When calculating taxable income for regular tax purposes, Nale Corp. may deduct 70 percent of the dividends received from the 10 percent owned domestic corporation. However, when computing taxable income for Nale Corp.'s charitable contributions, there is no deduction for dividends received.

Hence, when Nale Corp. computes the maximum allowable deduction for contributions in its 2014 return, the amount of dividends to be included in the computation of taxable income is $1,000.

149

John Budd is the sole stockholder of Ral Corp., an accrual basis taxpayer engaged in wholesaling operations. Ral's retained earnings at January 1, 2014 amounted to $1,000,000.
For the year ended December 31, 2014, Ral's book income, before federal income tax, was $300,000. Included in the computation of this $300,000 were the following:

Dividends received on 500 shares of stock of a taxable domestic corporation that had 1,000,000 shares of stock outstanding (Ral had no portfolio indebtedness) $ 1,000
Loss on sale of investment in stock of unaffiliated corporation (this stock had been held for two years; Ral had no other capital gains or losses) (5,000)
Keyman insurance premiums paid on Budd's life (Ral is the beneficiary of this policy) 3,000
Group term insurance premiums paid on $10,000 life insurance policies for each of Ral's four employees (the employees' spouses are the beneficiaries) 4,000
Amortization of cost of acquiring a perpetual dealer's franchise (Ral paid $48,000 for this franchise on July 1, 2013, and is amortizing it over a 48-month period) 6,000
Contribution to a recognized, qualified charity (this contribution was authorized by Ral's board of directors in December 2014, to be paid on January 31, 2015) 75,000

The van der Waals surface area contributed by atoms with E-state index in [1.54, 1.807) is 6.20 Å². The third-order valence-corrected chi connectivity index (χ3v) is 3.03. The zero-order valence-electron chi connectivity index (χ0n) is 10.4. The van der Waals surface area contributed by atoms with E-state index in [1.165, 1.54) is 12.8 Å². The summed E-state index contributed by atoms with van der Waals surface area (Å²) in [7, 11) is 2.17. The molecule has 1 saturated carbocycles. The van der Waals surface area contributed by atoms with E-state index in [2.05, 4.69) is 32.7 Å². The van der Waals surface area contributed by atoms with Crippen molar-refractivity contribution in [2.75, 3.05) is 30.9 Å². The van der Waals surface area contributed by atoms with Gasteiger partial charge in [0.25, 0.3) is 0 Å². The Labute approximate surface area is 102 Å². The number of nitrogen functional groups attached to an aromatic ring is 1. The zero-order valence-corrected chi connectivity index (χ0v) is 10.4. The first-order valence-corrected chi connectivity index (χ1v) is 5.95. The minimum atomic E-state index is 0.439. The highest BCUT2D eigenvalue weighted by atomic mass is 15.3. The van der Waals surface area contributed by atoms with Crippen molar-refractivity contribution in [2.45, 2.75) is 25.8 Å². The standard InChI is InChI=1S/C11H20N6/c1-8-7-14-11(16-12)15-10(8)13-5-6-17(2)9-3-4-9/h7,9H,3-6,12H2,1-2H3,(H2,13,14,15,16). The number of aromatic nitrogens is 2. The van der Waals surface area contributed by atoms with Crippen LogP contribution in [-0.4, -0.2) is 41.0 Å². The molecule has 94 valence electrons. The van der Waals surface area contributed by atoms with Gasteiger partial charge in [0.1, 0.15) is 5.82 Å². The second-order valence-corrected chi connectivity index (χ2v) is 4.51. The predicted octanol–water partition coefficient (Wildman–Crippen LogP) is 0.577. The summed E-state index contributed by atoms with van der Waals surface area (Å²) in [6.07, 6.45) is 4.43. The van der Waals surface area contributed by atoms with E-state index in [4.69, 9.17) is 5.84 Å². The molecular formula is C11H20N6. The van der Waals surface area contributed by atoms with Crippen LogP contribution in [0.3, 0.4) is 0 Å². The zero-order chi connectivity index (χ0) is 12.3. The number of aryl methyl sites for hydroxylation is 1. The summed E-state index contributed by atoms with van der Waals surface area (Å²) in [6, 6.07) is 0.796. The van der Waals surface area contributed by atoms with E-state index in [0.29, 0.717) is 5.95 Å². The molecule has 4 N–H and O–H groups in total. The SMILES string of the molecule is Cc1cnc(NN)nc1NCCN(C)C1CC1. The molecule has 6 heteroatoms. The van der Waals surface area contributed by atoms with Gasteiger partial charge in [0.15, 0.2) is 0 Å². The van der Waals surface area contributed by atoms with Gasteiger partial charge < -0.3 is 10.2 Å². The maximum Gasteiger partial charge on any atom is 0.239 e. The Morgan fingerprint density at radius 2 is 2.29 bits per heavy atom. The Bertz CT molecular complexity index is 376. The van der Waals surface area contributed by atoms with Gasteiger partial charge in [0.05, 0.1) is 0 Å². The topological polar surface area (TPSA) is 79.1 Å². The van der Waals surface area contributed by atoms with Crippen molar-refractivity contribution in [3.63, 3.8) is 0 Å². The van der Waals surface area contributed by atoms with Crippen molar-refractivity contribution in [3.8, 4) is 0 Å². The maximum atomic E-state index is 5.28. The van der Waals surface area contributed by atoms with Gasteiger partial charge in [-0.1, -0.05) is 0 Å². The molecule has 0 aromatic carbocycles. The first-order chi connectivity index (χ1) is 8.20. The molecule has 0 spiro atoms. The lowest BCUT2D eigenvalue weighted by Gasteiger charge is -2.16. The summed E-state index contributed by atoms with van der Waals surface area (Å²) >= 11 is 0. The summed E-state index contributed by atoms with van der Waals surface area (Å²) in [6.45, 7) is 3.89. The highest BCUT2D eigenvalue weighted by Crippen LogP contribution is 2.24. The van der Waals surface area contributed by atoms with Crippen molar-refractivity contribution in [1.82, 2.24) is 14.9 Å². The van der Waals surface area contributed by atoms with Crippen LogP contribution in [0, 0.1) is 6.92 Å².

On December 1, 2013, Ral received advance rental of $27,000 from a tenant for a three-year lease commencing January 1, 2015 to cover rents for the years 2015, 2016, and 2017. In conformity with GAAP, Ral did not include any part of this rental in its income statement for the year ended December 31, 2014.
With regard to Ral's contribution to the recognized, qualified charity, Ral

Accrual based corporations may deduct all or part of a charitable contribution paid after the end of its tax year, if its board authorized the contribution prior to the end of its tax year and the contribution is paid within the first 2 1/2 months after the end of its tax year. A corporation elects to use the deduction by including it on their tax return and attaching a copy of the Board of Directors' resolution to the return. Since Ral Corp.'s board authorized the contribution in December 2014 and the dividends were to be paid on January 31, 2015 (within the first 2 1/2 months after the end of the corporation's tax year), the corporation can elect to deduct in 2014 any portion of the $75,000 that does not exceed the deduction ceiling for 2014.

150

Brown Corp., a calendar-year taxpayer, was organized and actively began operations on July 1, 2014, and incurred the following costs:

Legal fees to obtain corporate charter $40,000
Commission paid to underwriter 25,000
Other stock issue costs 10,000


Brown wishes to deduct and amortize its organizational costs over the shortest period allowed for tax purposes. In 2014, what amount should Brown deduct (ignoring amortization expenses) for the organizational expenses?

$5,000 of organizational expenses may be deducted, but the $5,000 is reduced by the amount of expenditures incurred that exceed $50,000. Expenses not deducted must be capitalized and amortized over 180 months, beginning with the month that the corporation begins its business operations. Organizational expenditures qualifying for the election are: 1.Legal expenditures incurred by the corporation;
2.necessary accounting services;
3.expenditures of temporary directors and of organizational meeting directors and shareholders; and
4.fees paid to the state of incorporation. Expenditures for issuing or selling shares of stock and for transferring the assets to the corporation do not qualify for the election.

Hence, only the $40,000 in legal fees expended to obtain the corporate charter qualified as an organizational expense. Commission paid to an underwriter and other stock issue costs do not qualify for the election as they are syndication costs. Ignoring amortization, $5,000 of the costs may be deducted this year.